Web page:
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|Friday, September 10, 2010|
BY AMANDA WALDROUPE
A Portland nonprofit has invented a bed that it hopes will help fight the bed bug infestation that has hit apartments, hotels and other buildings throughout the city.
Affordable housing providers for low-income and formerly homeless people have been hit especially hard. Infestations began three or four years ago. Bed bugs breed in large numbers, can go 18 months without eating, and are very small, making it hard to find and kill them.
Central City Concern, an affordable housing developer and social service agency, says its new bed is bed-bug resistant. Its prototype bed is made of angular steel, with splayed feet, which takes advantage of a bed bug’s Achilles heel, a small footpad that makes it impossible for them to climb metal or other smooth surfaces, and there are no crevices where one piece of the bed frame is connected to the next.
“They can’t hide,” says executive director Ed Blackburn. The mattress is durable enough that bugs cannot get inside.
The bed is patent-pending and will be manufactured locally. The prototype was made at the beginning of this year and installed at two apartment complexes operated by Central City. Blackburn hopes to have the beds installed in all of the nonprofit’s 2,000 units and sell it to other housing providers. Blackburn says a price has not yet been set.
“We can really reduce the impact of [bed bugs],” Blackburn says. And then providers can pat — not scratch — themselves on the back.
Monday, August 18, 2014
Portland is in the middle of another construction boom, with residential and office projects springing up downtown, in the Pearl and Old Town. OB Web Editor Jessica Ridgway documents the new wave.
Tuesday, July 08, 2014
BY LINDA BAKER | OB EDITOR
The New Yorker recently published a sharply worded critique of “disruptive innovation,” one of the most widely cited theories in the business world today. The article raises questions about the descriptive value of disruption and innovation — whether the terms are mere buzzwords or actually explain today's extraordinarily complex and fast changing business environment.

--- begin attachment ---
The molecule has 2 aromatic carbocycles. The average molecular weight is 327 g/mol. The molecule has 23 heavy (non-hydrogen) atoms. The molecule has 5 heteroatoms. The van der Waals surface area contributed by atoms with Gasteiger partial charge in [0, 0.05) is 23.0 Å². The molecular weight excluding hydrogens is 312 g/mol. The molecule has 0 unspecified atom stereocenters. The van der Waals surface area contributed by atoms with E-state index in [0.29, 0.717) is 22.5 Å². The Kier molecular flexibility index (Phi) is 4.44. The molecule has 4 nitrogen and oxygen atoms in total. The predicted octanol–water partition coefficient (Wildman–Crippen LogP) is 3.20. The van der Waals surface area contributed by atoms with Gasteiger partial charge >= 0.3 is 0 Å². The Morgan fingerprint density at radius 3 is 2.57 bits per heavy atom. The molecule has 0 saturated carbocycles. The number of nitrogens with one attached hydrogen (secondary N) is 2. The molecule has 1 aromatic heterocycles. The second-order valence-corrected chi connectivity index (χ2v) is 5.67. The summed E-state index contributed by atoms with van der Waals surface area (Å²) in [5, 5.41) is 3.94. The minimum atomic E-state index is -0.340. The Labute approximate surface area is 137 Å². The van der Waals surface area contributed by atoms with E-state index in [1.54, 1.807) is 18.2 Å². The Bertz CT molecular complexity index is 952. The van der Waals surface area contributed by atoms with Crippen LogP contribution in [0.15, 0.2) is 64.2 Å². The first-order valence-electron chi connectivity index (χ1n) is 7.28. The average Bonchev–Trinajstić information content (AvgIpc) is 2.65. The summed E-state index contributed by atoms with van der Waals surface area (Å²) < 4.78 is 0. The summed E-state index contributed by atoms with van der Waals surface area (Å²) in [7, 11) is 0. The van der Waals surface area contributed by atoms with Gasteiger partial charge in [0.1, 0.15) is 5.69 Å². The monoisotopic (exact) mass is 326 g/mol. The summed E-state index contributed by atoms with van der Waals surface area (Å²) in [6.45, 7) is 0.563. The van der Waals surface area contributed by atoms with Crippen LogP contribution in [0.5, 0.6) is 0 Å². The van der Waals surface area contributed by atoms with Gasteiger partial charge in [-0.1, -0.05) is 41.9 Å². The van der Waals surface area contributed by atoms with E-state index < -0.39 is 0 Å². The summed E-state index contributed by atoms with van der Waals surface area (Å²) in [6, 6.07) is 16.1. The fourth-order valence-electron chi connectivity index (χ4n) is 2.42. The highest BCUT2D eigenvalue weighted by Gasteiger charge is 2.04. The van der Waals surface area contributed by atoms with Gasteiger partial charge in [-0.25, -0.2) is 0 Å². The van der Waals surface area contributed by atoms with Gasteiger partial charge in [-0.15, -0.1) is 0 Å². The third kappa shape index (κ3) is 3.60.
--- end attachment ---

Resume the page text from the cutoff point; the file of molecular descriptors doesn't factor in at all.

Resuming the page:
Update: We caught up with Portland's Thomas Thurston, who shared his data driven take on the disruption controversy.
Monday, July 14, 2014
BY VIVIAN MCINERNY | OB BLOGGER
Some people think Amazon’s winking eye logo is starting to look like a hoodwink.
Wednesday, August 27, 2014
BY LINDA BAKER
Dr. Chong Fang isn’t God. But the assistant professor of chemistry at Oregon State University is getting closer to figuring out how he put everything together.
Thursday, July 03, 2014
BY TED AUSTIN & MIKE BAELE | GUEST CONTRIBUTORS
The Office of Economic Analysis announced that Oregon is currently enjoying the strongest job growth since 2006. While this resurgence has been welcome, the lingering effects of the 2008 “Great Recession” continues to affect Oregon businesses, especially with regard to estate planning and business succession.
Monday, July 14, 2014
BY TERRY "STARBUCKER" ST. MARIE
I really didn’t know that much about angel investing, but I did know a lot about the entrepreneurial spirit.
Friday, July 18, 2014
BY JASON NORRIS | OB GUEST CONTRIBUTOR
Back in May, we shared a common Wall Street quote about investing, “Sell in May and go away.” Fast forward to July and the most common question we have been getting from clients is, “When is the market pullback going to occur?”
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